Break your sessions down into sections that the new team member can process and allow for breaks. Slot in some social interactions or coffee breaks with current employees. Drop in some time slots in their calendar to just get up and take a walk. It'll be beneficial in the long run when employees actually know what they went through in onboarding.

2. Incorporate various media formats to make it more engaging

Use videos, recordings, slide decks, and live sessions to make the onboarding process more engaging and accessible to different learning styles. 

Think of what medium will best serve each function that is being covered. Sales, for example, has pre-recorded sales calls that new hires go over to see how we promote ZayZoon. Customer care does an interactive session where new employees do a ride-along and follow them for an hour answering customer questions. Branding is a recorded presentation and then some time is allotted to go over the brand book. 

Every part of the business can be shown through different media which will allow for a more effective onboarding process and also will help people absorb information more easily.

If possible, provide more than one option for these training sessions so people can take it at their own pace and in the format that best works for them. This can look like a meeting recording and its transcript, where employees can choose which one to go through.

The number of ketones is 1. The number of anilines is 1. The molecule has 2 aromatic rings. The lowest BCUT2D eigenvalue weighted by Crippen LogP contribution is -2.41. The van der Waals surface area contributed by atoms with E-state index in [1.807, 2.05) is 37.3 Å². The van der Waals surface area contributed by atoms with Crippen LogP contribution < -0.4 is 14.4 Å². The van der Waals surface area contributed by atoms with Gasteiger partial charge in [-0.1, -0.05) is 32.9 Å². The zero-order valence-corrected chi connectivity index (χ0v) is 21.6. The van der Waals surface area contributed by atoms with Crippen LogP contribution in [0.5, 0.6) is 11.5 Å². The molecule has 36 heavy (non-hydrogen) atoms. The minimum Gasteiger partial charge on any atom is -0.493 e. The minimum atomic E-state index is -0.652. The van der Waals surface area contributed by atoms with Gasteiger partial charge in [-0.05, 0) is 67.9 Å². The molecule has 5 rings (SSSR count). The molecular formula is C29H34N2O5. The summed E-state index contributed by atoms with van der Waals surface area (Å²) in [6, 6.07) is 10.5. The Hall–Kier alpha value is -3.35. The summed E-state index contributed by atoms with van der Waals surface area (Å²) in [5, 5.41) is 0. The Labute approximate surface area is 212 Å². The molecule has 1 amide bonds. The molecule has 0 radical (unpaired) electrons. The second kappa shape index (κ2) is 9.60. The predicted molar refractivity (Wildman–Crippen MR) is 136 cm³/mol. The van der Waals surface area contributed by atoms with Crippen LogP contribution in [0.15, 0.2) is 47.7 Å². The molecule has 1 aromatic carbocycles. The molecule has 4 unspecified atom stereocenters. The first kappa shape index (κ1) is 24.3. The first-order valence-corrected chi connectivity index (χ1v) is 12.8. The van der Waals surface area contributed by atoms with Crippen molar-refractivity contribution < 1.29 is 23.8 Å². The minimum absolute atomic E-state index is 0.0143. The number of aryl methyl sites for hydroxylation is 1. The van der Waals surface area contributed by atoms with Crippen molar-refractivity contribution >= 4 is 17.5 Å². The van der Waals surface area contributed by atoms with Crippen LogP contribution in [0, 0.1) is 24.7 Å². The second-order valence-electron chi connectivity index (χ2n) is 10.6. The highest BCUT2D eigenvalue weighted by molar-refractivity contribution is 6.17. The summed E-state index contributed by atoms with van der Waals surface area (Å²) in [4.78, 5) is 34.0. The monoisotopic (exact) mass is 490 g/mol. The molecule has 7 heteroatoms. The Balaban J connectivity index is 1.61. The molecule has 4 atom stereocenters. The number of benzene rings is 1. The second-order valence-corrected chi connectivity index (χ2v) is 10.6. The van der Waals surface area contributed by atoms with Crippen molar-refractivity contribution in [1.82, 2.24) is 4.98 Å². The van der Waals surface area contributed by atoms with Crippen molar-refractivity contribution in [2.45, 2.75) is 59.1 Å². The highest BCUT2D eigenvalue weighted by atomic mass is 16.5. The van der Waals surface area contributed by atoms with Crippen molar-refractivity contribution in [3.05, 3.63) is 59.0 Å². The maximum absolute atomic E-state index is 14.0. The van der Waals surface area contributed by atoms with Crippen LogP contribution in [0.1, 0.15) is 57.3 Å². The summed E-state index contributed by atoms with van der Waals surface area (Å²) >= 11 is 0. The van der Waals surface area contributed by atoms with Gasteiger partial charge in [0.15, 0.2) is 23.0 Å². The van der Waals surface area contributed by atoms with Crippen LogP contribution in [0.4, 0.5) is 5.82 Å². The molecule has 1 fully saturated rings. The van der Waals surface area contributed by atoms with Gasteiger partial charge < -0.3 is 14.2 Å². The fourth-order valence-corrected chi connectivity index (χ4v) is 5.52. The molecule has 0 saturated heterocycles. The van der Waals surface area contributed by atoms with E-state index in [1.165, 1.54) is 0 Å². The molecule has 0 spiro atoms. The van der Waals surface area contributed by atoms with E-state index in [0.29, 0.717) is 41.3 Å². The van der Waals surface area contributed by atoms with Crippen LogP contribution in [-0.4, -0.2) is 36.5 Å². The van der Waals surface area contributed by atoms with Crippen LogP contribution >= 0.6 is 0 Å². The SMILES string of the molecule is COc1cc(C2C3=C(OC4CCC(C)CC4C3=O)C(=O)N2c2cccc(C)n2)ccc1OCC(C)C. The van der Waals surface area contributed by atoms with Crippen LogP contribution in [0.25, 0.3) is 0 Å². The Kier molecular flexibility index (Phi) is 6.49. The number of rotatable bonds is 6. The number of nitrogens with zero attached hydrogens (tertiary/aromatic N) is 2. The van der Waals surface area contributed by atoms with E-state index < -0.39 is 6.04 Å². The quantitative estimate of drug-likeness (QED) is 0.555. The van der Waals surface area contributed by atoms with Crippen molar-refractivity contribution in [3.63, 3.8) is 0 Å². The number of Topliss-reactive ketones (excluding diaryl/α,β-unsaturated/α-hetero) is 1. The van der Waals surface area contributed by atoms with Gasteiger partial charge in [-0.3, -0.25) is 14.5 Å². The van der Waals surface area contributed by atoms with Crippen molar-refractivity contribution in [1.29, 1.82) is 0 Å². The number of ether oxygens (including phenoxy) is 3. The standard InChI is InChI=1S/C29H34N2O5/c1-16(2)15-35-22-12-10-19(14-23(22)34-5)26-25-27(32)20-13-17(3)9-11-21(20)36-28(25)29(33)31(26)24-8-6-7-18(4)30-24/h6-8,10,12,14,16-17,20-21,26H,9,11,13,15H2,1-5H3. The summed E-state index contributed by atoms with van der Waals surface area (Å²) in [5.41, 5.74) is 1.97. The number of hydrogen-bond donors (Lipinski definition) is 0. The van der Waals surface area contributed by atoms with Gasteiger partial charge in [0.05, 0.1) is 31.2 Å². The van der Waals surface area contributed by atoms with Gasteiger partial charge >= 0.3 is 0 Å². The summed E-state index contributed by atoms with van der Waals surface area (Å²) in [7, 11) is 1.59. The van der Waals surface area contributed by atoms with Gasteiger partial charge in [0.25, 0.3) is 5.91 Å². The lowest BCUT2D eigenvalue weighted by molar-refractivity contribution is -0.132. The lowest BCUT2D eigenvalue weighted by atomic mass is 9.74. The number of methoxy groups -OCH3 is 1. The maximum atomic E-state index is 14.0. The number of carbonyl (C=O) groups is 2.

3. Foster a culture of autonomy and trust

Part of your onboarding plan must focus on showing the new hire what their role in the organization will look like. Promote an environment of autonomy and transparency where people can ask questions and have access to the information, people, and tools they need to succeed.

At ZayZoon we take that a step further by having a one-on-one meeting with our president, Tate Hackert. Tate walks new hires over our business strategy and our company vision. Your co-founder may not have the capacity to do this, but setting up one-on-one meetings with key people leaders and the hire's department can really open up the channels to make them feel valued and a part of the team from the get-go.

Two of our core values are being people-driven and trust, which is why we never assign tasks that require employees to figure out when they'll be able to complete them or to work after hours to catch up. 

Show your new team members that their time is valuable and allow for the appropriate time for them to go over any paperwork, work-related tools, or pieces of training during the onboarding period.

4. Start onboarding early

No matter how much of an adult you are, the first day of work can still be nerve-wracking. Take away some of that stress by empowering the new hire with the right tools to succeed from day one.